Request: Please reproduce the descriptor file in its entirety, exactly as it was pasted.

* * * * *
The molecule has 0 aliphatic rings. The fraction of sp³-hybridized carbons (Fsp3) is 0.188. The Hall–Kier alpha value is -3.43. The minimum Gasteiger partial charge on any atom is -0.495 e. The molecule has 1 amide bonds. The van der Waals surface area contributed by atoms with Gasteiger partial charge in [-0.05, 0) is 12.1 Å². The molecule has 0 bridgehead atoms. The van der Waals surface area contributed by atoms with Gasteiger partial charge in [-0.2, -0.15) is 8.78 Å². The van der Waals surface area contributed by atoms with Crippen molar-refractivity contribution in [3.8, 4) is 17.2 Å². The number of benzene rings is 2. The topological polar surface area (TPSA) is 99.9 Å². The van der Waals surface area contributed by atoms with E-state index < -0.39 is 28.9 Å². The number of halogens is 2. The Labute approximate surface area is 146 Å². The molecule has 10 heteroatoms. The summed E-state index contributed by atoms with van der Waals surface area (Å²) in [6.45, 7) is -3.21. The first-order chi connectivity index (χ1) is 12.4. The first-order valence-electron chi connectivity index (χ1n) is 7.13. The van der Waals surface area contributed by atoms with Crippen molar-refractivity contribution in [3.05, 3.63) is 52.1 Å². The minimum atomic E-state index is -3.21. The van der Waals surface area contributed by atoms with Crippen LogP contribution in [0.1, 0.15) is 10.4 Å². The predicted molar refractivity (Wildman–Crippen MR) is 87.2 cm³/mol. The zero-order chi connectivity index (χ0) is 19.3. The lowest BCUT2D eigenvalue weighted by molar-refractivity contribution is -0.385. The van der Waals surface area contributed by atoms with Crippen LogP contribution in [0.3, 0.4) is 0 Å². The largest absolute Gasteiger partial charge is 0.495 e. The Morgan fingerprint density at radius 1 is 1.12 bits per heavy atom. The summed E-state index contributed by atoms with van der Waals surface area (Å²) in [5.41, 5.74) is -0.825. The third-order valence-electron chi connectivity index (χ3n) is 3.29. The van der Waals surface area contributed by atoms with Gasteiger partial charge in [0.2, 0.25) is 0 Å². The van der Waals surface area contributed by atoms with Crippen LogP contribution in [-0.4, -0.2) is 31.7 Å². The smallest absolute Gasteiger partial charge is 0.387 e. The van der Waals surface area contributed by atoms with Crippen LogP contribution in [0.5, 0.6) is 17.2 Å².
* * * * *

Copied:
The molecule has 0 aliphatic rings. The fraction of sp³-hybridized carbons (Fsp3) is 0.188. The Hall–Kier alpha value is -3.43. The minimum Gasteiger partial charge on any atom is -0.495 e. The molecule has 1 amide bonds. The van der Waals surface area contributed by atoms with Gasteiger partial charge in [-0.05, 0) is 12.1 Å². The molecule has 0 bridgehead atoms. The van der Waals surface area contributed by atoms with Gasteiger partial charge in [-0.2, -0.15) is 8.78 Å². The van der Waals surface area contributed by atoms with Crippen molar-refractivity contribution in [3.8, 4) is 17.2 Å². The number of benzene rings is 2. The topological polar surface area (TPSA) is 99.9 Å². The van der Waals surface area contributed by atoms with E-state index < -0.39 is 28.9 Å². The number of halogens is 2. The Labute approximate surface area is 146 Å². The molecule has 10 heteroatoms. The summed E-state index contributed by atoms with van der Waals surface area (Å²) in [6.45, 7) is -3.21. The first-order chi connectivity index (χ1) is 12.4. The first-order valence-electron chi connectivity index (χ1n) is 7.13. The van der Waals surface area contributed by atoms with Crippen molar-refractivity contribution in [3.05, 3.63) is 52.1 Å². The minimum atomic E-state index is -3.21. The van der Waals surface area contributed by atoms with Crippen LogP contribution in [0.1, 0.15) is 10.4 Å². The predicted molar refractivity (Wildman–Crippen MR) is 87.2 cm³/mol. The zero-order chi connectivity index (χ0) is 19.3. The lowest BCUT2D eigenvalue weighted by molar-refractivity contribution is -0.385. The van der Waals surface area contributed by atoms with Crippen LogP contribution in [0.3, 0.4) is 0 Å². The largest absolute Gasteiger partial charge is 0.495 e. The Morgan fingerprint density at radius 1 is 1.12 bits per heavy atom. The summed E-state index contributed by atoms with van der Waals surface area (Å²) in [5.41, 5.74) is -0.825. The third-order valence-electron chi connectivity index (χ3n) is 3.29. The van der Waals surface area contributed by atoms with Gasteiger partial charge in [0.2, 0.25) is 0 Å². The van der Waals surface area contributed by atoms with Crippen LogP contribution in [-0.4, -0.2) is 31.7 Å². The smallest absolute Gasteiger partial charge is 0.387 e. The van der Waals surface area contributed by atoms with Crippen LogP contribution in [0.5, 0.6) is 17.2 Å².